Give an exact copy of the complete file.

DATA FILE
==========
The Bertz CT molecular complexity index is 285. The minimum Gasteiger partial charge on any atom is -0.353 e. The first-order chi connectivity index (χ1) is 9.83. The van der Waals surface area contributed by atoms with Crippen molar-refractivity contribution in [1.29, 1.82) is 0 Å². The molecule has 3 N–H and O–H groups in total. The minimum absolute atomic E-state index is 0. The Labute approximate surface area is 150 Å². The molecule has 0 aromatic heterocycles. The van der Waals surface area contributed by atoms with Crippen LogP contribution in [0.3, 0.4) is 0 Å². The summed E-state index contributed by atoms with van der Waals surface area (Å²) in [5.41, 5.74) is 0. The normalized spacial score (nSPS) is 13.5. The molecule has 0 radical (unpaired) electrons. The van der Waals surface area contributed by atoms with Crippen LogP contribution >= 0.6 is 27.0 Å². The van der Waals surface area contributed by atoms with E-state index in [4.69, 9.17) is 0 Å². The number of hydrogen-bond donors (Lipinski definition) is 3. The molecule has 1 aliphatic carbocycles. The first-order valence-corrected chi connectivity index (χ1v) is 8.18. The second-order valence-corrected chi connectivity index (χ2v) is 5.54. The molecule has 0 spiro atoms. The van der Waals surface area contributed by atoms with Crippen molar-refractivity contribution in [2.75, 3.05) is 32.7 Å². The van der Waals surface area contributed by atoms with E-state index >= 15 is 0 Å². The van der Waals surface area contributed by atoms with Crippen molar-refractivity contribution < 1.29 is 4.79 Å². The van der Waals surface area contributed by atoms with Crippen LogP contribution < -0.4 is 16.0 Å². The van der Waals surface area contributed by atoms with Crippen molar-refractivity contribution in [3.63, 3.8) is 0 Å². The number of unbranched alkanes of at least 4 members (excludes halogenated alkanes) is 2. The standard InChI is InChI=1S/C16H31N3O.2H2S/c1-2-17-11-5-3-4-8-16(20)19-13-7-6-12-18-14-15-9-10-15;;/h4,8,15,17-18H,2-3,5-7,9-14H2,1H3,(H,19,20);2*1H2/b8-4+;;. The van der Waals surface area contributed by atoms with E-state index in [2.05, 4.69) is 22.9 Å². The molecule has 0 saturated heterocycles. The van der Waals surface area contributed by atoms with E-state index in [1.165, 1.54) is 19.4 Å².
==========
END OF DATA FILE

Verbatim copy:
The Bertz CT molecular complexity index is 285. The minimum Gasteiger partial charge on any atom is -0.353 e. The first-order chi connectivity index (χ1) is 9.83. The van der Waals surface area contributed by atoms with Crippen molar-refractivity contribution in [1.29, 1.82) is 0 Å². The molecule has 3 N–H and O–H groups in total. The minimum absolute atomic E-state index is 0. The Labute approximate surface area is 150 Å². The molecule has 0 aromatic heterocycles. The van der Waals surface area contributed by atoms with Crippen LogP contribution in [0.3, 0.4) is 0 Å². The summed E-state index contributed by atoms with van der Waals surface area (Å²) in [5.41, 5.74) is 0. The normalized spacial score (nSPS) is 13.5. The molecule has 0 radical (unpaired) electrons. The van der Waals surface area contributed by atoms with Crippen LogP contribution >= 0.6 is 27.0 Å². The van der Waals surface area contributed by atoms with E-state index in [4.69, 9.17) is 0 Å². The number of hydrogen-bond donors (Lipinski definition) is 3. The molecule has 1 aliphatic carbocycles. The first-order valence-corrected chi connectivity index (χ1v) is 8.18. The second-order valence-corrected chi connectivity index (χ2v) is 5.54. The molecule has 0 spiro atoms. The van der Waals surface area contributed by atoms with Crippen molar-refractivity contribution in [2.75, 3.05) is 32.7 Å². The van der Waals surface area contributed by atoms with E-state index >= 15 is 0 Å². The van der Waals surface area contributed by atoms with Crippen molar-refractivity contribution < 1.29 is 4.79 Å². The van der Waals surface area contributed by atoms with Crippen LogP contribution < -0.4 is 16.0 Å². The van der Waals surface area contributed by atoms with Crippen molar-refractivity contribution in [3.63, 3.8) is 0 Å². The number of unbranched alkanes of at least 4 members (excludes halogenated alkanes) is 2. The standard InChI is InChI=1S/C16H31N3O.2H2S/c1-2-17-11-5-3-4-8-16(20)19-13-7-6-12-18-14-15-9-10-15;;/h4,8,15,17-18H,2-3,5-7,9-14H2,1H3,(H,19,20);2*1H2/b8-4+;;. The van der Waals surface area contributed by atoms with E-state index in [2.05, 4.69) is 22.9 Å². The molecule has 0 saturated heterocycles. The van der Waals surface area contributed by atoms with E-state index in [1.165, 1.54) is 19.4 Å².